ASPS issues media updates from time to time on topical issues relating to patient safety and plastic surgery care. Journalists can also download the Media Resource Kit which contains frequently asked questions and common myths and facts.
Royal Australasian Collegewww.surgeons.org/com.au
The Royal Australasian College of Surgeons (RACS), formed in 1927, is a non-profit organisation training surgeons and maintaining surgical standards in Australia and New Zealand. The College’s purpose is to be the unifying force for surgery in Australia and New Zealand, with FRACS standing for excellence in surgical care.
American Society of Plastic Surgeonswww.plasticsurgery.org
The American Society of Plastic surgeons is the largest plastic surgery specialty organisation in the world. Founded in 1931, the Society is composed of more than 7,000 physician members and represents more than 94 percent of all board-certified plastic surgeons in the United States who perform cosmetic and reconstructive surgery. The Australian Society of Plastic Surgeons is proud to be a sister organisation to the American Society of Plastic Surgeons.
Better Health Channelwww.betterhealth.vic.gov.au
The Better Health Channel provides health and medical information to help individuals and their communities improve their health and wellbeing. Information on the Better Health Channel is provided to help people stay healthy or understand and manage their health and medical conditions. It does not replace care provided by medical practitioners and other qualified health professionals.The Better Health Channel was established in May 1999 by the Victorian (Australia) State Government.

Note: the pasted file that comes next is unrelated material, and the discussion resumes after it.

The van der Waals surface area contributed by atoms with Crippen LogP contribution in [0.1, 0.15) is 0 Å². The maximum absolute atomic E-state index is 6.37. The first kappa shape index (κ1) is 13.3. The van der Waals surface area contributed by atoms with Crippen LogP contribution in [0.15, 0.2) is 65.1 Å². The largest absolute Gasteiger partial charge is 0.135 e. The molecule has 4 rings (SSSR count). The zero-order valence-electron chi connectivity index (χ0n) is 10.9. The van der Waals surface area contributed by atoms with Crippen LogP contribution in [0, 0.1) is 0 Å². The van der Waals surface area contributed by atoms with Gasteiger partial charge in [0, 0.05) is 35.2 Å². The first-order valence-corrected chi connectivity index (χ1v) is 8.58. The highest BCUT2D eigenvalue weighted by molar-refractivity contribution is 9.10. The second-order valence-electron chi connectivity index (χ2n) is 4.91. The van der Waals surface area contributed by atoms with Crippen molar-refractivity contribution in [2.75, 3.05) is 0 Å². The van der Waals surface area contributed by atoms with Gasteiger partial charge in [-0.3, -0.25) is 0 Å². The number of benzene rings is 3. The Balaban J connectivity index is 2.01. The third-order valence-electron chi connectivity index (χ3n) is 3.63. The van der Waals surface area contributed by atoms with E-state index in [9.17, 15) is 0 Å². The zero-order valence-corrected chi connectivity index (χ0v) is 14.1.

ASPS collaborates with a range of preferred industry partners. These include:
Interplast Australia & New Zealand sends teams of volunteer reconstructive and cosmetic plastic surgeons, anaesthetists and nurses to developing countries in the Asia Pacific Region to provide free medical treatment and training.
International Collaboration of Breast Registry Activities (ICOBRA)
The International Collaboration of Breast Device Registry Activities (ICOBRATM) was developed to establish an internationally agreed and comparable minimum data set, made up of standardised and epidemiologically sound data that reflect global best practice. Contributing countries and organisations consist of national plastic and reconstructive surgery societies, national health services and national health regulatory agencies. At the heart of the ICOBRATM concept is the core ethic and commitment to improving patient outcomes.